Posted by: nedlnthred | October 7, 2014

Books, clothes, and food. And a kitty.

“The first thing I shall do, as soon as the money arrives, is buy some Greek authors.  After that, I shall buy clothes.”

Desiderius Erasmus, 1500

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I am relieved that the learned encourage us to buy books.  However, the neatniks are always rather astonished by just how many books there are.  And that they enter the house in bags, boxes, and gift packages.  Some arrive by mail from etherial booksellers I shall never meet.  Some arrive in bookbags, borrowed from the library I myself work in.  But somehow, very few of these blessed journies on paper ever *leave* the house, thus creating a bit of a logjam.  Does this Life with Book-Piles make one a bit of a nutter?  I never thought so, but I think I must have crossed some magical boundary that makes friends think words like “Collier” and “hording”.  I didn’t mean to, but I see my friends’ pupils flare a bit when they’re over and I reach to a shelf to show them something.

 

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This worries me.  But many of my books get used frequently.  Certainly the embroidery references and the Tudor-court studies do.  A Dissertation-writing human should surely be reading all the time?  And the Tudors are my life’s work.  Surely it is more gentle on my time to own these books than to rely on libraries that must be gotten to after work?  If I read at home, I at least get the luxury of a cup of tea and a cat on my  lap.  Isnt that preferable to sitting in a library, trying to focus after a full day of work, in a hard chair, dreaming of dinner, and watching the clock so as not to miss a train home?  Angel, my elderly cat, certainly feels so.  Because “reading” and “sitting still” to her equal “quality time” and “scritchies”.  and it makes me 100 times happier to read with her quiet reassurance that the day is a decent one.

It never seemed to me to be odd to have this many books.  Certainly my offices, both home and at FIT, have nothing on my father’s study or his office in the Philosophy Department.  If anything, my books have (mostly) been rather more organized than his:  Fewer books are squeezed in on top of the shelf, less paper stuck there for lack of a more obvious “I can get right to it when I need it again” place.  Which supposes, doesn’t it, that the desk drawers and their tidy potential files weren’t being used to the fullest.  Hmmm.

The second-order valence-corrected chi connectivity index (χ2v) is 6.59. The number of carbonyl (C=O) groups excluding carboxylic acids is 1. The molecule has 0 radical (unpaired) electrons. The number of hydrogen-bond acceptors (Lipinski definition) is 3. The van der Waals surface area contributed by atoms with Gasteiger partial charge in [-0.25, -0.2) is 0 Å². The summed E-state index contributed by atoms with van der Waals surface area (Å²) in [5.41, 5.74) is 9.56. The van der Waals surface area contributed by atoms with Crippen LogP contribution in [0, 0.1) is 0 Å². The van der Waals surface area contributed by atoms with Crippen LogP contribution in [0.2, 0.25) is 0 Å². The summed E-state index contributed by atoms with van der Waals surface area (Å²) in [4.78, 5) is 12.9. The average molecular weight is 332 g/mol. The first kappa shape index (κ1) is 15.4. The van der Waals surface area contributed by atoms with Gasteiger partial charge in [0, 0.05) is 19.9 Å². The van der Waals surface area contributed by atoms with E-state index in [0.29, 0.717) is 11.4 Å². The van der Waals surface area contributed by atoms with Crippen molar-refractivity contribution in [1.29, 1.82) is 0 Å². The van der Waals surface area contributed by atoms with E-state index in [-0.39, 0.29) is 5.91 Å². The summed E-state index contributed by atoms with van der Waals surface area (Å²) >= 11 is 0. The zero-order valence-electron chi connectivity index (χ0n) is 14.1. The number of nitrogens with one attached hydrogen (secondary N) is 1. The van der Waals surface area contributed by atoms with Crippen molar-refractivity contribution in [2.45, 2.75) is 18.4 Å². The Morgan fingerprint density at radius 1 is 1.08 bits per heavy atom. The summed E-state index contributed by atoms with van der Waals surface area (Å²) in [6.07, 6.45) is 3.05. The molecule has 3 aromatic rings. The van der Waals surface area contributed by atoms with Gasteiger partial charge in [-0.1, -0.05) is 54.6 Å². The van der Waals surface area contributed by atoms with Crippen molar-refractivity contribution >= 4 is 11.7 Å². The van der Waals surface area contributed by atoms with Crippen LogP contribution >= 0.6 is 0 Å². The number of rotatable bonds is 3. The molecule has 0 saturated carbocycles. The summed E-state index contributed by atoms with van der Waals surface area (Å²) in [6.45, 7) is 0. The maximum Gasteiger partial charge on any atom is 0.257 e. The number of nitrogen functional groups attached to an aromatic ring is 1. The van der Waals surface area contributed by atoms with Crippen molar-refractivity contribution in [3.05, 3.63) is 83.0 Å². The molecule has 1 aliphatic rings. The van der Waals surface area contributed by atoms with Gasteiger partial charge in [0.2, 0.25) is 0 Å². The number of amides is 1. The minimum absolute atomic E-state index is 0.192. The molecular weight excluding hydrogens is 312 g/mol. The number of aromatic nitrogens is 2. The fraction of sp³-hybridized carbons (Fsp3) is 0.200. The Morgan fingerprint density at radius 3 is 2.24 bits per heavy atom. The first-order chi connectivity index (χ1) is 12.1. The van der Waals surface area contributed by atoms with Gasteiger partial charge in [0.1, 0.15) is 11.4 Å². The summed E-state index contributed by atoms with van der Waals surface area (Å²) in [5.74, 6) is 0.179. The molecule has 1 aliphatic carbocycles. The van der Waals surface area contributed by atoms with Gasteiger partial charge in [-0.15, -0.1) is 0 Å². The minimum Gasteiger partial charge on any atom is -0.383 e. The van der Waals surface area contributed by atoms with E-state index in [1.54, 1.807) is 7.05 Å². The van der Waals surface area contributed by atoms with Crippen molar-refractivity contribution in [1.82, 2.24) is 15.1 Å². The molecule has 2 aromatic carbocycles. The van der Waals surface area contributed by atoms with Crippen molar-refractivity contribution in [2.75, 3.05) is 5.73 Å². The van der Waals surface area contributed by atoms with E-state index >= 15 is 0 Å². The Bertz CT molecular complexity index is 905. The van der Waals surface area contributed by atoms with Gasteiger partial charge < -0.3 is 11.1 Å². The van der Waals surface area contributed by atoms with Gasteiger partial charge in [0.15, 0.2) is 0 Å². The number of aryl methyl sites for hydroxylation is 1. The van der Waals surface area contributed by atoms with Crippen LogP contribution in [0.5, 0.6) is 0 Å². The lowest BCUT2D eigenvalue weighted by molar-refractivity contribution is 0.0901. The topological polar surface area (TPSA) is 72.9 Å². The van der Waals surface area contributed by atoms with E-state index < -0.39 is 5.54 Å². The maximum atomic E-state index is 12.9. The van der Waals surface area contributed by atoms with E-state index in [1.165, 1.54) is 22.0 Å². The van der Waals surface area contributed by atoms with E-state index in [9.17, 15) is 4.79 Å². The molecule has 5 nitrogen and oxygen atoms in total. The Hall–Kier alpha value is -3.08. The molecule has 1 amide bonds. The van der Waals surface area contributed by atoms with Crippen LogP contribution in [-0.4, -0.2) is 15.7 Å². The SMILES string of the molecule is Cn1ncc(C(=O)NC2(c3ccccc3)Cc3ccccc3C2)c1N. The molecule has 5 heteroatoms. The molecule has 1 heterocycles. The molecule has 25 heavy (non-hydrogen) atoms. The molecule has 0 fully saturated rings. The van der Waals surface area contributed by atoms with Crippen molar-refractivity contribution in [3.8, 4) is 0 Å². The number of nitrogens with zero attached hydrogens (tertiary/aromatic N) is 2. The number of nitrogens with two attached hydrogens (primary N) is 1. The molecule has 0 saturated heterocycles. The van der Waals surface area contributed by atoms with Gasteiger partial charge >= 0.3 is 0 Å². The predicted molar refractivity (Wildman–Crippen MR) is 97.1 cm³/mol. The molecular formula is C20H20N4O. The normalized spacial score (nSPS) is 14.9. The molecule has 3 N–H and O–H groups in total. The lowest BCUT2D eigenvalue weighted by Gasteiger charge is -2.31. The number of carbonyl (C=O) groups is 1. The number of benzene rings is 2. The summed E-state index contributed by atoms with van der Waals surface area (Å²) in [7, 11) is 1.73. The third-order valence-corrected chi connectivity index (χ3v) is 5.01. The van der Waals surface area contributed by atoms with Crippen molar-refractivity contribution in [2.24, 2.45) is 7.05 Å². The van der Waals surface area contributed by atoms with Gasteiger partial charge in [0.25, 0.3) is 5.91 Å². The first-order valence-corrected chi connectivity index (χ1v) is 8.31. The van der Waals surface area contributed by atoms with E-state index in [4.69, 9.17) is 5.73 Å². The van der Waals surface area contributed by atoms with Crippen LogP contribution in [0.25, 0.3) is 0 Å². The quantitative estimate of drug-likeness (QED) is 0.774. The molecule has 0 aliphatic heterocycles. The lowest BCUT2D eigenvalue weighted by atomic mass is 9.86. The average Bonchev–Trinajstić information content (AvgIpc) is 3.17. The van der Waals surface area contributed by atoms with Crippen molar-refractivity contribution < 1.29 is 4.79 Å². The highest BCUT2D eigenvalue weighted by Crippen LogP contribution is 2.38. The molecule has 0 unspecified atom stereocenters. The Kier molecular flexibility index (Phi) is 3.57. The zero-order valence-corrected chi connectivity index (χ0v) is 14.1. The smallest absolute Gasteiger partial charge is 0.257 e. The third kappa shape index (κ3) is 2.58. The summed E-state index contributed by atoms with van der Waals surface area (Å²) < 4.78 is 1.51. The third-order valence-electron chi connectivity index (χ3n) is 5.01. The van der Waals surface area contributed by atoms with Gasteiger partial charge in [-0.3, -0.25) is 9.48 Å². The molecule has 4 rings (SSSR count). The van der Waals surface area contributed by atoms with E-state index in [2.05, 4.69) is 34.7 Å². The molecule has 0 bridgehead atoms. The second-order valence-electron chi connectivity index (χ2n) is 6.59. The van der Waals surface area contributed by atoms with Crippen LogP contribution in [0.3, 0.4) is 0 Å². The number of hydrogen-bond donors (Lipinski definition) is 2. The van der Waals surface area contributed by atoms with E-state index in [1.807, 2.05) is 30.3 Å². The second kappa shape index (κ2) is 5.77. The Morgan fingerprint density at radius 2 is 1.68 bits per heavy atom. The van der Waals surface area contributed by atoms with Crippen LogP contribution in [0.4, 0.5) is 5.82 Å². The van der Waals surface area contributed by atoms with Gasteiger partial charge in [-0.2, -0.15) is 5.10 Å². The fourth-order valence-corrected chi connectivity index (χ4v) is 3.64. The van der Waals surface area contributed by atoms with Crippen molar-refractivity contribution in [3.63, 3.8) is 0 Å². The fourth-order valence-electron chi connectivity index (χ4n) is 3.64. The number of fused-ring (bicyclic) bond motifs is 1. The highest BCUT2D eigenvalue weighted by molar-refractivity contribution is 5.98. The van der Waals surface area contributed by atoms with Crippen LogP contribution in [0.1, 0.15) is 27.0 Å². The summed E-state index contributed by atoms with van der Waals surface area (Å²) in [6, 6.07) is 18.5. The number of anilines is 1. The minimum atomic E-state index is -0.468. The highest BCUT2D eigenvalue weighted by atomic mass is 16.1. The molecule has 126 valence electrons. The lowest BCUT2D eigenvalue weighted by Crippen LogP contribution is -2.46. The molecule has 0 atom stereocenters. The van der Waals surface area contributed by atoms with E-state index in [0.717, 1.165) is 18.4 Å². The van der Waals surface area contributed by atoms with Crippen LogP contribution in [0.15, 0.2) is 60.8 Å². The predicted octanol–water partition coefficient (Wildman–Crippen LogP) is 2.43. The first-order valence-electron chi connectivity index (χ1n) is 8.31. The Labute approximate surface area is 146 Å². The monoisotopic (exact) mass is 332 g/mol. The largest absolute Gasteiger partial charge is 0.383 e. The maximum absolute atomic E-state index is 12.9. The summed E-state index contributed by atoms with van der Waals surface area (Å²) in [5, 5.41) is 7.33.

A friend once gave me a book called “Organizing for the Creative Person”.  (http://www.amazon.com/gp/offer-listing/B003ZP5VZQ)  The theory is that people like me (whichever side of the brain I actually use, never can keep them straight) need to be able to see the sorts of things they are sorting, or they forget to use them.  I can certainly speak to this.  Although it makes me wonder about my father’s study.  Teaching symbolic logic never struck me as “visual learning” or “right-brained” but he still has a pile on every surface, long after his retirement.  It’s going to visit my mother and him that really gives me pause to stop and fear my collecting habits.  They’re books, right?  I use them for my life’s work?  And the fabric, too.  And the many tools for the fibercrafts I practice.  I NEEEEEED them.  Oops.  But other people seem to (somehow, I have no idea how) manage theirs into containers and and bins and shelves, instead of having them spread all over the dining table in their good front rooms.  Don’t they?  I mean, I want the three knitting projects I’m in the middle of mentally to be on the sofa, where I will be able to work on them when next I sit still.  Don’t I?  Otherwise, how will I remember what I was planning to do next?

dulcie

To be fair, my parents don’t have entire rooms so full of un-sorted stuff that they aren’t quite usable.  Ok, so they have an attic.  But I’m a single person, and I’ve filled up a 6-bedroom house with the stuff of my projects.  Mind you, I fully intend to use every last item in here!  Not sure when I’ll get to *that* project, but I will, I assure you!  But this week, the piles everywhere depress me a bit.  Because this week, I am not finding the three books I need to read next, or the widget that will help me bind off the present for my niece that I just finished, and I keep tripping over the sheets with color layouts I’m still thinking through for the embroidery projects.  And my black sweater is covered in white fur from Herself, the Angel of my TV-room sofa.  And there are still books everywhere.  This isn’t Herself, the Empress, but Dulcie (the cat) is lying on top of at least one knitting project and a book or two, whilst having conquered my lap.  But if you look carefully, there are a few projects on every visible surface.

Oh, dear.

 

 


Responses

  1. I shudder to think what I could do with six rooms! And yes, piles of books on every surface are perfectly normal, why do you ask???

    • Hmmm. Maybe the problem is having too much space, so it doesn’t all get regulated. Shelving. I need more shelving! Then it will all work out!


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